Charlie Hill being presented Ray’s Saddle by Carolyn Hunt
During the weekend of February 27th and 28th a group of invited horsemen and students of Ray Hunt gathered in Ft. Worth, Texas for a memorial clinic to honor and pay homage to one of the horse industry’s greatest legends. Among this select group of participants was Queen Creek resident and horseman Charlie Hill. These talented individuals were chosen because of their dedication to the horse, and to pay respect to the relationships they had with Ray and his legacy. Each participant provided the audience and a panel of peers an opportunity to evaluate/critique their performance and the accomplishments gained in relationship to the needs of the horse rather than a competitive or predefined agenda. In this manner, each was able to present their view of the ideals Ray had instilled upon them. In the end, the audience was asked to vote for the person who best exemplified the teachings and methods Ray had encouraged them all to learn. When the tally was completed, Charlie Hill was voted as having given the top presentation. In recognition Charlie received one of Ray’s personal Dale Harwood saddles. In thanks for their “try” as Ray would have stated; all 21 who came to memorialize Ray were awarded with a personal piece of his tack in recognition for their skill.
For Charlie, training, showing performance horses, and providing farrier services has been his lifestyle for over 50 years. He has worked with some of the top breeders and trainers including Howard Pitzer. This was what Charlie understood to be the “meaning” of horses until he met Ray Hunt in 1982. For those who knew Ray it was simple, Ray was always about the horse. Charlie became fascinated in this greater “purpose” Ray was trying to instill in those who would listen. Ray often referred to it as being about life, taking responsibility, and working on ourselves more than the horse, so we could have more to offer the horse. By understanding the way horses think and react, a greater harmony between the human and equine could be achieved in ways many of the other training disciplines could never expect. For the past 28 years this has been the journey Charlie has taken as he puts it; “studying his lessons”. It is the understanding of your horses movements and thoughts, and how one influences the other. It is recognizing your responsibility to the horse in all situations, and it is the ability to arrange these thoughts and movements to obtain a willing partner.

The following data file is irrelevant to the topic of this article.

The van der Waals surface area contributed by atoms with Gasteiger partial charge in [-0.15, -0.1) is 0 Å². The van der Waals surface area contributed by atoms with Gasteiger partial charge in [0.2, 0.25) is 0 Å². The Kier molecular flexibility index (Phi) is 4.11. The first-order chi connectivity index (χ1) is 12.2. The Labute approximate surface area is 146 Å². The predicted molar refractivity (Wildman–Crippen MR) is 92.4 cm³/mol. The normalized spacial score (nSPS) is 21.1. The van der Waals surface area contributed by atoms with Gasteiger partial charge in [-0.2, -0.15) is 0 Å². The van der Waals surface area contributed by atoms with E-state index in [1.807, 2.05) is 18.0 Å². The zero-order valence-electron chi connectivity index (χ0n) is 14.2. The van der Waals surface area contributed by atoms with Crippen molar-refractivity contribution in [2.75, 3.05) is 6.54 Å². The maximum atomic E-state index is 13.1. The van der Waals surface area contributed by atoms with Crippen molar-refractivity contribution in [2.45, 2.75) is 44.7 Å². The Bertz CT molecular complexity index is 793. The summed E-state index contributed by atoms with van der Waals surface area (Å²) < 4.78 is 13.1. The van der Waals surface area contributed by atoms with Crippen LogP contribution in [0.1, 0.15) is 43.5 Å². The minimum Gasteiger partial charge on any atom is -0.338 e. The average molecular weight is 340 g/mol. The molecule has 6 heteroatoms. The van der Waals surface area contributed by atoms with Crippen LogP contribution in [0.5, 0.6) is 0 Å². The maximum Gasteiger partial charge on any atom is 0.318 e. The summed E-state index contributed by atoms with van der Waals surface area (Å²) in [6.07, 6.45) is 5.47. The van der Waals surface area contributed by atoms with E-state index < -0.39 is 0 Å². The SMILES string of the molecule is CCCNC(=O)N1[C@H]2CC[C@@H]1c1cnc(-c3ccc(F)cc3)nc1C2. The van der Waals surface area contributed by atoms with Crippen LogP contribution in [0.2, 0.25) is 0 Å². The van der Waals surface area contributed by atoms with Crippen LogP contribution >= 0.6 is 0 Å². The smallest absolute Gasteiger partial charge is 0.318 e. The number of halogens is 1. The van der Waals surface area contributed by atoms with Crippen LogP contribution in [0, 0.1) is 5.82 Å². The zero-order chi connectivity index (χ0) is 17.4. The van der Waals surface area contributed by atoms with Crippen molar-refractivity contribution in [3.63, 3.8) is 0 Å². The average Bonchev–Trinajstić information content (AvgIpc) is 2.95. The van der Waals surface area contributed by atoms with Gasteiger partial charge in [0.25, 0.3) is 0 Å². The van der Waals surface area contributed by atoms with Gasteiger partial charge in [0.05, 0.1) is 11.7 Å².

Charlie went to Ft. Worth that weekend slightly apprehensive in his ability to give his best “try”. A recent accident had left him with a couple of broken ribs. In addition, a knee replacement a year ago still leaves him with a slight limp. However, Carolyn Hunt made it clear to all the participants that this was not to be a competition, but an occasion to remember Ray. During a presentation, if an incident arose where assistance was required, that was okay. To this end, Charlie says this made his presentation better because he was able to focus on the lesson at hand.
Indeed the honor to be called one of Ray’s friends and to be among this talented group of horseman was quite a humbling experience for Charlie. As he worked his colt, Charlie says he felt Ray telling him to take responsibility and present himself to the horse, so the horse could accept what he was wanting from him. The encouragement from Carolyn, the moderators Bob Tallman, Sharon Camarillo, Pat Parelli, and the audience were an unexpected emotional boost for Charlie. He says the kind words of gratitude from total strangers in the crowd left him overwhelmed. I don’t know if I was just feeling a deeper loss that Ray was really gone, or a closer connection to Ray, or a pride that I had succeeded in doing what I had so desperately wanted to come to do “memorialize Ray.” I suppose it was a little of all of that, but I think it was a lot about the horse. If we take the responsibility and give the horse credit, and then adjust to fit the situation the way Ray showed us; it becomes so easy for the horse even though it may be difficult for us. Charlie also believes much of the emotion he felt was sympathy for all of those that didn’t get to know Ray well enough to understand this.
Charlie says he never expected to be the recipient of Ray’s saddle, and hopes and prays that he can hold up his end of the bargain, and continue to honor Ray and the horse.